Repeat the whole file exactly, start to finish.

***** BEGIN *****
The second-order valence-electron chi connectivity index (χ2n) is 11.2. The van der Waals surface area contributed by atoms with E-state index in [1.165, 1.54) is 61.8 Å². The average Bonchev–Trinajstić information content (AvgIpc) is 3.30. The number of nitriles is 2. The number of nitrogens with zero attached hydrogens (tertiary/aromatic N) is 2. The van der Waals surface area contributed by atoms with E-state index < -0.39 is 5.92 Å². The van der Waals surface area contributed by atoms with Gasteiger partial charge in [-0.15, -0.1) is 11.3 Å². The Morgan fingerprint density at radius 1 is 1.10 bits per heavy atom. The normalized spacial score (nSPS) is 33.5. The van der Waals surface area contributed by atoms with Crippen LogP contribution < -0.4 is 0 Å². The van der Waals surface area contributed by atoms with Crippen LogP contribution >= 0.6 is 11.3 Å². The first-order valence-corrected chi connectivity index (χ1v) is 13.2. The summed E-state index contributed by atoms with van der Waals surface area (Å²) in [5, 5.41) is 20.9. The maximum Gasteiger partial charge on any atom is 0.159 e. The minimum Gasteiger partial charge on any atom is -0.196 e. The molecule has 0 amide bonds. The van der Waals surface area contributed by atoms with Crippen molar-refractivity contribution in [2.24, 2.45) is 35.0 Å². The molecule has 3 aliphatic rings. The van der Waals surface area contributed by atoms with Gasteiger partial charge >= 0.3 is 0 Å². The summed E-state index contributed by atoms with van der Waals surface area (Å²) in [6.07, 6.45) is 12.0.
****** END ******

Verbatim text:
The second-order valence-electron chi connectivity index (χ2n) is 11.2. The van der Waals surface area contributed by atoms with E-state index in [1.165, 1.54) is 61.8 Å². The average Bonchev–Trinajstić information content (AvgIpc) is 3.30. The number of nitriles is 2. The number of nitrogens with zero attached hydrogens (tertiary/aromatic N) is 2. The van der Waals surface area contributed by atoms with E-state index < -0.39 is 5.92 Å². The van der Waals surface area contributed by atoms with Gasteiger partial charge in [-0.15, -0.1) is 11.3 Å². The Morgan fingerprint density at radius 1 is 1.10 bits per heavy atom. The normalized spacial score (nSPS) is 33.5. The van der Waals surface area contributed by atoms with Crippen LogP contribution < -0.4 is 0 Å². The van der Waals surface area contributed by atoms with Crippen LogP contribution >= 0.6 is 11.3 Å². The first-order valence-corrected chi connectivity index (χ1v) is 13.2. The summed E-state index contributed by atoms with van der Waals surface area (Å²) in [5, 5.41) is 20.9. The maximum Gasteiger partial charge on any atom is 0.159 e. The minimum Gasteiger partial charge on any atom is -0.196 e. The molecule has 0 amide bonds. The van der Waals surface area contributed by atoms with Crippen molar-refractivity contribution in [2.24, 2.45) is 35.0 Å². The molecule has 3 aliphatic rings. The van der Waals surface area contributed by atoms with Gasteiger partial charge >= 0.3 is 0 Å². The summed E-state index contributed by atoms with van der Waals surface area (Å²) in [6.07, 6.45) is 12.0.